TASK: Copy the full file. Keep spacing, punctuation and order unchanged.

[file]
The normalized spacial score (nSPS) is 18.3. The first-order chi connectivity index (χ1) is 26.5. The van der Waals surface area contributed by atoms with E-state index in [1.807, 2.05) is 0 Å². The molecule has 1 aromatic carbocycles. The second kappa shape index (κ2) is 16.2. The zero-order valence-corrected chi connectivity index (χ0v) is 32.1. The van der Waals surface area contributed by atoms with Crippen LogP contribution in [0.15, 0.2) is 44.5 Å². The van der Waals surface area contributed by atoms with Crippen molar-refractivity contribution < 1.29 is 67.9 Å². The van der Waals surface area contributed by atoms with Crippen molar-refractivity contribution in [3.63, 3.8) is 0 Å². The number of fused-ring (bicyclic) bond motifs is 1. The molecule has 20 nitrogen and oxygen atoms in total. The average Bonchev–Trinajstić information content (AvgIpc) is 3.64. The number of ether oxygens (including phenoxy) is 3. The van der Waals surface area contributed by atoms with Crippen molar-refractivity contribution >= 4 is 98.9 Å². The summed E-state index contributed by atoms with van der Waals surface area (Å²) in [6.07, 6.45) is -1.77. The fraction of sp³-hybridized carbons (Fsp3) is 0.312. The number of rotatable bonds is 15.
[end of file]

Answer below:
The normalized spacial score (nSPS) is 18.3. The first-order chi connectivity index (χ1) is 26.5. The van der Waals surface area contributed by atoms with E-state index in [1.807, 2.05) is 0 Å². The molecule has 1 aromatic carbocycles. The second kappa shape index (κ2) is 16.2. The zero-order valence-corrected chi connectivity index (χ0v) is 32.1. The van der Waals surface area contributed by atoms with Crippen LogP contribution in [0.15, 0.2) is 44.5 Å². The van der Waals surface area contributed by atoms with Crippen molar-refractivity contribution < 1.29 is 67.9 Å². The van der Waals surface area contributed by atoms with Crippen molar-refractivity contribution in [3.63, 3.8) is 0 Å². The number of fused-ring (bicyclic) bond motifs is 1. The molecule has 20 nitrogen and oxygen atoms in total. The average Bonchev–Trinajstić information content (AvgIpc) is 3.64. The number of ether oxygens (including phenoxy) is 3. The van der Waals surface area contributed by atoms with Crippen molar-refractivity contribution >= 4 is 98.9 Å². The summed E-state index contributed by atoms with van der Waals surface area (Å²) in [6.07, 6.45) is -1.77. The fraction of sp³-hybridized carbons (Fsp3) is 0.312. The number of rotatable bonds is 15.